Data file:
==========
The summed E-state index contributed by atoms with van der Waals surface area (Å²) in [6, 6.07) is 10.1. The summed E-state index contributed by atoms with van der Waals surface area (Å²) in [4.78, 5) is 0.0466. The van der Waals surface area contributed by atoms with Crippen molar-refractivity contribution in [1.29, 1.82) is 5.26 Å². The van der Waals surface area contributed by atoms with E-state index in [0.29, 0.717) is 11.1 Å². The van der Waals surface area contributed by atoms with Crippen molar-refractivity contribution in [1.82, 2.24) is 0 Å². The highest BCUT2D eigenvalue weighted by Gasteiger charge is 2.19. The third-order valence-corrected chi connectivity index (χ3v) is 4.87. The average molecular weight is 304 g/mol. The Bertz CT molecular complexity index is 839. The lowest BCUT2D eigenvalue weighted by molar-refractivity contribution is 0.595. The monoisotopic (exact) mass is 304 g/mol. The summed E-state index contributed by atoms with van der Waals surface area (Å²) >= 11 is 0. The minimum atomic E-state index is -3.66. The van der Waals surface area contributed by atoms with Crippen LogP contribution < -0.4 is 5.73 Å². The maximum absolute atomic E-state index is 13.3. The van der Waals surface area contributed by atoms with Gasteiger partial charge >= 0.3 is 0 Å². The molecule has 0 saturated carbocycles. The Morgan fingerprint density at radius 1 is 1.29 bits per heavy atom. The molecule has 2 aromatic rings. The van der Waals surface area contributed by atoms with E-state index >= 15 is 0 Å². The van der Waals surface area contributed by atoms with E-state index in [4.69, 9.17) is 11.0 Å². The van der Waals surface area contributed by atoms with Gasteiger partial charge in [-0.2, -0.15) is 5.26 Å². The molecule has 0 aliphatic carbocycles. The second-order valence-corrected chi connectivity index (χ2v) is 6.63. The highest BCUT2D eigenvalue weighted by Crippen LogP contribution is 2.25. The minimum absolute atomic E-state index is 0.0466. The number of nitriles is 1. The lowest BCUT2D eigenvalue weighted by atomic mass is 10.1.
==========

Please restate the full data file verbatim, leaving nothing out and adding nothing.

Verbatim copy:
The summed E-state index contributed by atoms with van der Waals surface area (Å²) in [6, 6.07) is 10.1. The summed E-state index contributed by atoms with van der Waals surface area (Å²) in [4.78, 5) is 0.0466. The van der Waals surface area contributed by atoms with Crippen molar-refractivity contribution in [1.29, 1.82) is 5.26 Å². The van der Waals surface area contributed by atoms with E-state index in [0.29, 0.717) is 11.1 Å². The van der Waals surface area contributed by atoms with Crippen molar-refractivity contribution in [1.82, 2.24) is 0 Å². The highest BCUT2D eigenvalue weighted by Gasteiger charge is 2.19. The third-order valence-corrected chi connectivity index (χ3v) is 4.87. The average molecular weight is 304 g/mol. The Bertz CT molecular complexity index is 839. The lowest BCUT2D eigenvalue weighted by molar-refractivity contribution is 0.595. The monoisotopic (exact) mass is 304 g/mol. The summed E-state index contributed by atoms with van der Waals surface area (Å²) >= 11 is 0. The minimum atomic E-state index is -3.66. The van der Waals surface area contributed by atoms with Crippen LogP contribution < -0.4 is 5.73 Å². The maximum absolute atomic E-state index is 13.3. The van der Waals surface area contributed by atoms with Gasteiger partial charge >= 0.3 is 0 Å². The molecule has 0 saturated carbocycles. The Morgan fingerprint density at radius 1 is 1.29 bits per heavy atom. The molecule has 2 aromatic rings. The van der Waals surface area contributed by atoms with E-state index >= 15 is 0 Å². The van der Waals surface area contributed by atoms with E-state index in [4.69, 9.17) is 11.0 Å². The van der Waals surface area contributed by atoms with Gasteiger partial charge in [-0.2, -0.15) is 5.26 Å². The molecule has 0 aliphatic carbocycles. The second-order valence-corrected chi connectivity index (χ2v) is 6.63. The highest BCUT2D eigenvalue weighted by Crippen LogP contribution is 2.25. The minimum absolute atomic E-state index is 0.0466. The number of nitriles is 1. The lowest BCUT2D eigenvalue weighted by atomic mass is 10.1.